Mans, France.
In this updated version, McQueen
is pitted against Hamilton, the 2008
Formula 1 world champion. Sporting
the Monaco LS, Hamilton goes toe-
to-toe with McQueen on the windy
roads of Le Mans, and secures a vic-
tory at the last moment in dramatic
fashion. At the end of the film,
McQueen offers his Monaco Calibre
11 to Hamilton, who kindly declines,
noting, “You keep it Steve. We’re in
the future now.”
The History of the Monaco
The Monaco’s introduction in 1969
marked a radical departure from the
conventional codes of watch design
and engineering. Watchmakers had
been unable to create perfect water-
resistant square or barrel-type cases,
forcing them to produce only circular
dials. TAG Heuer’s patented water-
proofing system allowed for a break
from the standard, rounded case, and
the creation of the Monaco’s iconic
square dial.
Housed within the watch’s distinc-
tive case is the Calibre 11 movement,
the first-ever self-winding automatic
chronograph with micro rotor. This
mechanism provides wearers with
precision timing comparable to the
standards of professional chronome-
ter instruments.
w
a
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The Beauty of Precision
TAG Heuer’s Monaco LS, now available at Nash Jewellers
again and would recommend it to anayone. ~A.P.
This was my first time at Berttoldi’s and it won’t be my last. I’ll
make the hour-plus trip
again just to dine here. My
server recommended that
I try the blush sauce on the
Penne that I selected as an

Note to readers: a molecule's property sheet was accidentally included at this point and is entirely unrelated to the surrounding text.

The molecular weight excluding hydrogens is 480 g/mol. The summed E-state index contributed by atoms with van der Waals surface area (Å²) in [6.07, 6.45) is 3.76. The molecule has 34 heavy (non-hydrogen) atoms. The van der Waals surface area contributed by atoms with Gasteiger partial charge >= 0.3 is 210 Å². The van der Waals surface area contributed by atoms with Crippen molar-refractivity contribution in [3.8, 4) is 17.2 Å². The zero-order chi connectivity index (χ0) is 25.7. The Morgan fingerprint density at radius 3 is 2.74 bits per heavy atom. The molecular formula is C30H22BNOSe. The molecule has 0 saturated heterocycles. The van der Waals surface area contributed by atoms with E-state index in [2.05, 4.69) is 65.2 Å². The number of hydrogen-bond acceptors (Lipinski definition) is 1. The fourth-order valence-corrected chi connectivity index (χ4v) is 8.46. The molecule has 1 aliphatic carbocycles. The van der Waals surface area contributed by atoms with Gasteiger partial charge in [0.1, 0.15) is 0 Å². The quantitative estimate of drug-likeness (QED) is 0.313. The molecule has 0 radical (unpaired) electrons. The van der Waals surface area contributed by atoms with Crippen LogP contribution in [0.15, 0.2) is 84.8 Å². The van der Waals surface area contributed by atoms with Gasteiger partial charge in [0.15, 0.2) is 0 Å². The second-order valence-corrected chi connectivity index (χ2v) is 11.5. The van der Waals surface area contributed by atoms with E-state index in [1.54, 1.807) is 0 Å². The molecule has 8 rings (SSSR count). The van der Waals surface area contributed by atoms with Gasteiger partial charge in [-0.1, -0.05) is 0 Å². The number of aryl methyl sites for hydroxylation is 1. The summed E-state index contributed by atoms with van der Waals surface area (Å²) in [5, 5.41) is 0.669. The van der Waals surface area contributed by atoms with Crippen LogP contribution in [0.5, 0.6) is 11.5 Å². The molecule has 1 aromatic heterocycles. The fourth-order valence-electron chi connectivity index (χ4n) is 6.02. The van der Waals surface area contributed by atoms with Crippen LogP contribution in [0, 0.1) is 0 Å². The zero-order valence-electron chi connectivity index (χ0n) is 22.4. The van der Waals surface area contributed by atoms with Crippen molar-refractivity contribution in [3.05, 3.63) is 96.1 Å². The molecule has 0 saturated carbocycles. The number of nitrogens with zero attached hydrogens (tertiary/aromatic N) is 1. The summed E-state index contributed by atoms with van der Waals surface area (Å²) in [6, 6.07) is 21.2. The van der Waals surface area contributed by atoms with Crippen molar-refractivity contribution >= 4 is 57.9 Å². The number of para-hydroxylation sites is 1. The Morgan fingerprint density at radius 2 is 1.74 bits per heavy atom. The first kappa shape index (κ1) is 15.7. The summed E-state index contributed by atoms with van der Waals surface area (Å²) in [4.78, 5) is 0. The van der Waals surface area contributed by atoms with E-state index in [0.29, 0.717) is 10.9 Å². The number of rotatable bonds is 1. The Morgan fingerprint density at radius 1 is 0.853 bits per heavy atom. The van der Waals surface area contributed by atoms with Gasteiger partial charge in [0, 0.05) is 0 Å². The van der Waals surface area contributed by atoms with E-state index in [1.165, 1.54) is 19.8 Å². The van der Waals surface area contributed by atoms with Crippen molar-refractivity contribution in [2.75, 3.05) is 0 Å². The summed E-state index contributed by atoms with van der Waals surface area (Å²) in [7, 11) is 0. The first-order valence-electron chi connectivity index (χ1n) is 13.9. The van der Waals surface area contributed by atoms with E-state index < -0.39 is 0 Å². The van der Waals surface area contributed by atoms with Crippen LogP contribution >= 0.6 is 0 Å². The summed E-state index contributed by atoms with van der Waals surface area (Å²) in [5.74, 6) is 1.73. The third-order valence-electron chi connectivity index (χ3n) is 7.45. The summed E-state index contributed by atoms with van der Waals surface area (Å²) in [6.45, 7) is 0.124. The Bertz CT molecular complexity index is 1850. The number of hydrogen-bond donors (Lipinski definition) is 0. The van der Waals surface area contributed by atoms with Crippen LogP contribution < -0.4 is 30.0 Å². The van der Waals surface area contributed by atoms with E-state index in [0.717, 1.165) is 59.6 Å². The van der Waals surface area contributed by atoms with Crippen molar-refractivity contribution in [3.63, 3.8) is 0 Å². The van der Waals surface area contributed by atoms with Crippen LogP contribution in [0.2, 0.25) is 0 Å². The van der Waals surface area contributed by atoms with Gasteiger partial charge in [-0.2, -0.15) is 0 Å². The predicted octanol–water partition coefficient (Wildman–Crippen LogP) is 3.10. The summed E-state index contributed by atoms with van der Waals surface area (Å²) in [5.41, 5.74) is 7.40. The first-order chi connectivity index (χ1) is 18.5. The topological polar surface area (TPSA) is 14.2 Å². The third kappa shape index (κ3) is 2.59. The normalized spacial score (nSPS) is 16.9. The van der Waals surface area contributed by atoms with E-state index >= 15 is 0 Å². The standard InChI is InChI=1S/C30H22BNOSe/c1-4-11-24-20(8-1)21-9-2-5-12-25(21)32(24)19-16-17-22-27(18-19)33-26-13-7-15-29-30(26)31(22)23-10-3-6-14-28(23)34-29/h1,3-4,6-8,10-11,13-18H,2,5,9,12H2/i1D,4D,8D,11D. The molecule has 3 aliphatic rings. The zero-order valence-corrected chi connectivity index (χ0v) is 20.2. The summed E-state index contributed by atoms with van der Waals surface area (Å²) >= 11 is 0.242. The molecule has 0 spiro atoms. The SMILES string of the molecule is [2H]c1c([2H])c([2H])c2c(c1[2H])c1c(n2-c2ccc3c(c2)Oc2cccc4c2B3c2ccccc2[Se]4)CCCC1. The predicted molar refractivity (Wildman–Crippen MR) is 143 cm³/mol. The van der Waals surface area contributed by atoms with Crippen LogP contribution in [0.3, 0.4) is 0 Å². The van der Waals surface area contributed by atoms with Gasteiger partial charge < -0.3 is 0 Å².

accompaniment to my
Chicken Marsala, I’m so
glad that she did. I whole
heartedly give my experi-
ence two YUM’s up! ~ I.B.
Pasto’s Grill
Pasto’s Grill is found at the Best Western Stoneridge Inn. In
Italian “Pasto” means meal, so there’s little guesswork regarding
their passion. Pasto’s is the perfect place for a flavourful, healthy
and authentic Italian eating experience. All entrée items are indi-
vidually made to order using the very freshest of ingredients.
Journey to the west-side, relax and enjoy the tastes and smells of
Italy at Pasto’s.
Here are a few of the comments we’ve heard:
My wife and I enjoy trying new restaurants, looking for our secret
place — a place where the food is excellent and the prices are rea-
sonable with an atmosphere where you feel comfortable dressed
casually or in a suit — a place you can take friends and be confident
they will be impressed. Pasto’s is Lambeth’s best kept secret and my
secret place. The panzerottis (my favourite) are to die for. ~R.H.
Pasto’s is an unexpectedly-wonderful restaurant on the western
outskirts of London. If you’re driving on Highway 401, Pasto’s is a
real find and it’s right off 401, at Highway 4. Pasto’s is rather elegant
inside. The interior architecture was also very attractive, and virtual-
ly every table has a window seat. Considering the advantage of the
The prices were moderate, the food was delicious, and the service
was terrific. ~S.L.
Pasto's Grill
Best Western Stoneridge Inn
Hwy 401 & 4 in London
519-652-7659
by v ence v i de
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channer’s magazine
Fashionably Fine Dining
A few London culinary gems
At Channer’s, it is our goal to make you look your best. But
what good will that be, if no one sees you? Sure, you spend
heavy hours at the office, and we’ve helped you make a killer
impression there, where it, arguably, matters most. But now that
you’ve got the respect of your corporate cohorts, it’s time to
extend your reach. You work hard to play hard — and look good